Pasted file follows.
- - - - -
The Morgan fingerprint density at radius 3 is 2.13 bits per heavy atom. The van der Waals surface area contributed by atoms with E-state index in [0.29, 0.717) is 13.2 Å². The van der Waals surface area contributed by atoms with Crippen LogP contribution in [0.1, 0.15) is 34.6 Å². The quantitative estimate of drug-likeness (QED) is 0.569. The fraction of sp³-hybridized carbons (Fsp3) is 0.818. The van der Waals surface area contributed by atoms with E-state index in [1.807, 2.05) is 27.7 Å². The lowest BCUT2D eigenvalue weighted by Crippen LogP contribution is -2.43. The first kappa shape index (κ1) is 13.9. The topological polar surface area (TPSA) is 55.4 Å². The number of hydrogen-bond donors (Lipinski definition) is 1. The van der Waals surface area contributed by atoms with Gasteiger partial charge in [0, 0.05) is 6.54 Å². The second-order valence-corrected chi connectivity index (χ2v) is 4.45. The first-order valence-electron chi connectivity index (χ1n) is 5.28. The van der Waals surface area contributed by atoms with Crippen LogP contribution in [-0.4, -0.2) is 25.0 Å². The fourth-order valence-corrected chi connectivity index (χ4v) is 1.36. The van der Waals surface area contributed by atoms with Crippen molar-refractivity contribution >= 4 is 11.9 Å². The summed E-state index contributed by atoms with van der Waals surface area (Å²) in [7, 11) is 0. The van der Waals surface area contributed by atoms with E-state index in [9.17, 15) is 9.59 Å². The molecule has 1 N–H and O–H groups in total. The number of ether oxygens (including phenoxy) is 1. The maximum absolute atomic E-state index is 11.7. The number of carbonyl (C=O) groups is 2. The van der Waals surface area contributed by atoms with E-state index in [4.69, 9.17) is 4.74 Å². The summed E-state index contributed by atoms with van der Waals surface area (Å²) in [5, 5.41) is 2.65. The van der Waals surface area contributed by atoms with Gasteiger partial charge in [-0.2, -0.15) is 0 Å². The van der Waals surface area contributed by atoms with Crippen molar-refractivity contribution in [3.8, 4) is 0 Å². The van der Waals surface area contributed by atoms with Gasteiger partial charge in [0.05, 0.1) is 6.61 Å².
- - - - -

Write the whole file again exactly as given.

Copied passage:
The Morgan fingerprint density at radius 3 is 2.13 bits per heavy atom. The van der Waals surface area contributed by atoms with E-state index in [0.29, 0.717) is 13.2 Å². The van der Waals surface area contributed by atoms with Crippen LogP contribution in [0.1, 0.15) is 34.6 Å². The quantitative estimate of drug-likeness (QED) is 0.569. The fraction of sp³-hybridized carbons (Fsp3) is 0.818. The van der Waals surface area contributed by atoms with E-state index in [1.807, 2.05) is 27.7 Å². The lowest BCUT2D eigenvalue weighted by Crippen LogP contribution is -2.43. The first kappa shape index (κ1) is 13.9. The topological polar surface area (TPSA) is 55.4 Å². The number of hydrogen-bond donors (Lipinski definition) is 1. The van der Waals surface area contributed by atoms with Gasteiger partial charge in [0, 0.05) is 6.54 Å². The second-order valence-corrected chi connectivity index (χ2v) is 4.45. The first-order valence-electron chi connectivity index (χ1n) is 5.28. The van der Waals surface area contributed by atoms with Crippen LogP contribution in [-0.4, -0.2) is 25.0 Å². The fourth-order valence-corrected chi connectivity index (χ4v) is 1.36. The van der Waals surface area contributed by atoms with Crippen molar-refractivity contribution >= 4 is 11.9 Å². The summed E-state index contributed by atoms with van der Waals surface area (Å²) in [7, 11) is 0. The van der Waals surface area contributed by atoms with E-state index in [9.17, 15) is 9.59 Å². The molecule has 1 N–H and O–H groups in total. The number of ether oxygens (including phenoxy) is 1. The maximum absolute atomic E-state index is 11.7. The number of carbonyl (C=O) groups is 2. The van der Waals surface area contributed by atoms with E-state index in [4.69, 9.17) is 4.74 Å². The summed E-state index contributed by atoms with van der Waals surface area (Å²) in [5, 5.41) is 2.65. The van der Waals surface area contributed by atoms with Gasteiger partial charge in [-0.2, -0.15) is 0 Å². The van der Waals surface area contributed by atoms with Crippen molar-refractivity contribution in [3.8, 4) is 0 Å². The van der Waals surface area contributed by atoms with Gasteiger partial charge in [0.05, 0.1) is 6.61 Å².